The acid test ratio still divides a business’s current assets by its current liabilities.

However, it only includes certain assets, particularly quick assets (e.g. cash, accounts receivable).

Because of this, it usually shows a lower ratio than an unfiltered liquidity ratio.

In exchange, the business gets a more conservative measure of its liquidity.

What is The Acid Test Ratio?

the acid test ratio

The acid test ratio (a.k.a. quick ratio) is one of the financial ratios that measure a business’s liquidity.

Liquidity refers to a business’s ability to raise cash when it needs it.

It can also refer to a business’s ability to pay its short-term liabilities when they become due.

If a business has at least good liquidity, it won’t have any issues paying its debts when they become due.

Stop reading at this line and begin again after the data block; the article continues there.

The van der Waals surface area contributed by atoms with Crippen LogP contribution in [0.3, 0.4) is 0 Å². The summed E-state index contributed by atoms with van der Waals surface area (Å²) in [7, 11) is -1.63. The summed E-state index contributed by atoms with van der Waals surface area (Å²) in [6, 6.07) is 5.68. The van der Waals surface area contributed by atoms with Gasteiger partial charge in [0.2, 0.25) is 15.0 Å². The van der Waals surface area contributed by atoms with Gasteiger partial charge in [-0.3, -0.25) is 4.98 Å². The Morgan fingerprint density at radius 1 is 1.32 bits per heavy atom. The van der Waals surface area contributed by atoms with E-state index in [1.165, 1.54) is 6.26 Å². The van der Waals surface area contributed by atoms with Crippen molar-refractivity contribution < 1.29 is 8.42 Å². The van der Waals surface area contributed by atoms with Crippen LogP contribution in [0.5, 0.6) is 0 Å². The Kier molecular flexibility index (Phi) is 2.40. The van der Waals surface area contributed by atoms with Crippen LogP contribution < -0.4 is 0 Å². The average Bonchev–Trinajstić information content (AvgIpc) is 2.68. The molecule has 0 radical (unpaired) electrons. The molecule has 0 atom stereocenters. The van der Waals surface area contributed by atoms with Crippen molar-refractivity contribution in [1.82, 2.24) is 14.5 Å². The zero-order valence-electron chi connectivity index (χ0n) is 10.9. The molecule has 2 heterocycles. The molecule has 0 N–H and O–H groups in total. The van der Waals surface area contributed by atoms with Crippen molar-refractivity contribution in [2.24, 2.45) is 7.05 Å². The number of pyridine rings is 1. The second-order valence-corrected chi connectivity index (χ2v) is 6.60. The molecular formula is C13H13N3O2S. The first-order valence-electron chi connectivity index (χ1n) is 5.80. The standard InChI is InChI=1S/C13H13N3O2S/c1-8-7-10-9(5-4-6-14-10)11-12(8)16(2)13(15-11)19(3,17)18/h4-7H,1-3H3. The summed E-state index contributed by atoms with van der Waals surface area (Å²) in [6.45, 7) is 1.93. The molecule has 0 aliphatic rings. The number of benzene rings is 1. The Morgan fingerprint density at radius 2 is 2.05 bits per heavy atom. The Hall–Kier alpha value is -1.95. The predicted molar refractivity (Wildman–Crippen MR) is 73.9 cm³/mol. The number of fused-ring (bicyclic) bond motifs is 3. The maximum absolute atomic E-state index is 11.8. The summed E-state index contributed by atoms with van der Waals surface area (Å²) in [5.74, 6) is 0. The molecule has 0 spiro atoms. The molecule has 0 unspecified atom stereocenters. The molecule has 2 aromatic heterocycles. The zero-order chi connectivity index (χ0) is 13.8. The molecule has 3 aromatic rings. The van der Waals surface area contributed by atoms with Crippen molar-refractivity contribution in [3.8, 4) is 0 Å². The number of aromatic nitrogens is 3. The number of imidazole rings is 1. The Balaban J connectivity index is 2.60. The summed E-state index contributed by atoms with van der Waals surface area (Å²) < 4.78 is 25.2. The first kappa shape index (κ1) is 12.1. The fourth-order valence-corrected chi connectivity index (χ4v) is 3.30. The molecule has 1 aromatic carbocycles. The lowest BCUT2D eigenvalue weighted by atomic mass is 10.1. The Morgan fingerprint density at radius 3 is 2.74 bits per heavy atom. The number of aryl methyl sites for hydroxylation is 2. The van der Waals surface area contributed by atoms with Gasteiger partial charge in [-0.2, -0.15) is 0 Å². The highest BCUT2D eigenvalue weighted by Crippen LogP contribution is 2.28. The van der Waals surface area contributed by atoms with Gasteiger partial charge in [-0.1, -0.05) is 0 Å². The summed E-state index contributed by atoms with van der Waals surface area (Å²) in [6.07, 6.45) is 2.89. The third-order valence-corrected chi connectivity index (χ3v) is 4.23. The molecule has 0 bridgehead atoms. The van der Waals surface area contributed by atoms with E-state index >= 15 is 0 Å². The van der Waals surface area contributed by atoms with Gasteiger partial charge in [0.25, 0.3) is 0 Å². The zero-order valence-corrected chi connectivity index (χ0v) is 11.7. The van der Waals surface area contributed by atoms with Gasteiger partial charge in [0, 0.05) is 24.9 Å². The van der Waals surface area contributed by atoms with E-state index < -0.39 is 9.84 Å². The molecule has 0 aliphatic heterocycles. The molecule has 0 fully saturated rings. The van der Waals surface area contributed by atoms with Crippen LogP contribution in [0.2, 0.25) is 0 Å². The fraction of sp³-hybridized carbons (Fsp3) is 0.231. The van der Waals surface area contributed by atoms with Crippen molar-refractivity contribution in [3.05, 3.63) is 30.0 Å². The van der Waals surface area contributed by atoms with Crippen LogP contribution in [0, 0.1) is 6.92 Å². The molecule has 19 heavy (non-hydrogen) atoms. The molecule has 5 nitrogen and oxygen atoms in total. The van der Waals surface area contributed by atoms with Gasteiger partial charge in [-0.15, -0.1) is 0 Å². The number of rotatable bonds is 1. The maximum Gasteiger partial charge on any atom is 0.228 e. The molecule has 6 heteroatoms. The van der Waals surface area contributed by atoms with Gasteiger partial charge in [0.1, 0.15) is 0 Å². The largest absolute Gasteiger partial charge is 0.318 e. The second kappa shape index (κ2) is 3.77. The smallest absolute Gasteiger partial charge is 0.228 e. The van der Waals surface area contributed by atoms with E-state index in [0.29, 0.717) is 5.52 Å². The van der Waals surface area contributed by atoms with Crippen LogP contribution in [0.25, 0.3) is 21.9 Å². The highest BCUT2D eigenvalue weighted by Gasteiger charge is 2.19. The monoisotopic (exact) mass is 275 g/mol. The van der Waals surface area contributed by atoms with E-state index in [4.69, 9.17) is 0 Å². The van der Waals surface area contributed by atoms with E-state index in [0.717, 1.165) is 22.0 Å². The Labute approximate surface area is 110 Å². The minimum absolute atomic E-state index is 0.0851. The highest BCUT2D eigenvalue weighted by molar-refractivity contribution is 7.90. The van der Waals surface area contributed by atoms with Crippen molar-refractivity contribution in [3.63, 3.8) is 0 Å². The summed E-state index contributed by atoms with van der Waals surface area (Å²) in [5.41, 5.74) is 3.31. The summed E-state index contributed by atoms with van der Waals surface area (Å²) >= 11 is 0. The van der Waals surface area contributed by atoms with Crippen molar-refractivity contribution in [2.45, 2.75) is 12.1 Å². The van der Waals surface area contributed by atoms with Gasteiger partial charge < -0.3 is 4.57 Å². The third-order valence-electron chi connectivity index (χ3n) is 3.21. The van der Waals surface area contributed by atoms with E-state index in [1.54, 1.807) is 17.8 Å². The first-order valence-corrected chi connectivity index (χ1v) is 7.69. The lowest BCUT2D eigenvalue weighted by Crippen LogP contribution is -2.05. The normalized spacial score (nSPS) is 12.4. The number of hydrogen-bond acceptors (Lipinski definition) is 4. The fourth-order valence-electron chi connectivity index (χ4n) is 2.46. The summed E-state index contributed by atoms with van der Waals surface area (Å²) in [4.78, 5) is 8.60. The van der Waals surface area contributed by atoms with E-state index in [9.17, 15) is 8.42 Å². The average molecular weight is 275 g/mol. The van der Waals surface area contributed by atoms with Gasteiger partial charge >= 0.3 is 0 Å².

Rather than using the total current assets as its numerator, the acid test ratio only uses certain assets, particularly quick assets.

This means that only considers assets that the business can reasonably and reliably convert into cash without jeopardizing their value.

This typically includes assets that the business can convert into cash within 90 days or less.

Of course, cash is a quick asset as it is already cash. Other typical quick assets include accounts receivable and marketable securities.

Here’s what the acid test ratio formula looks like:

acid test ratio

The first variation simply states that quick assets should be divided by the total current liabilities.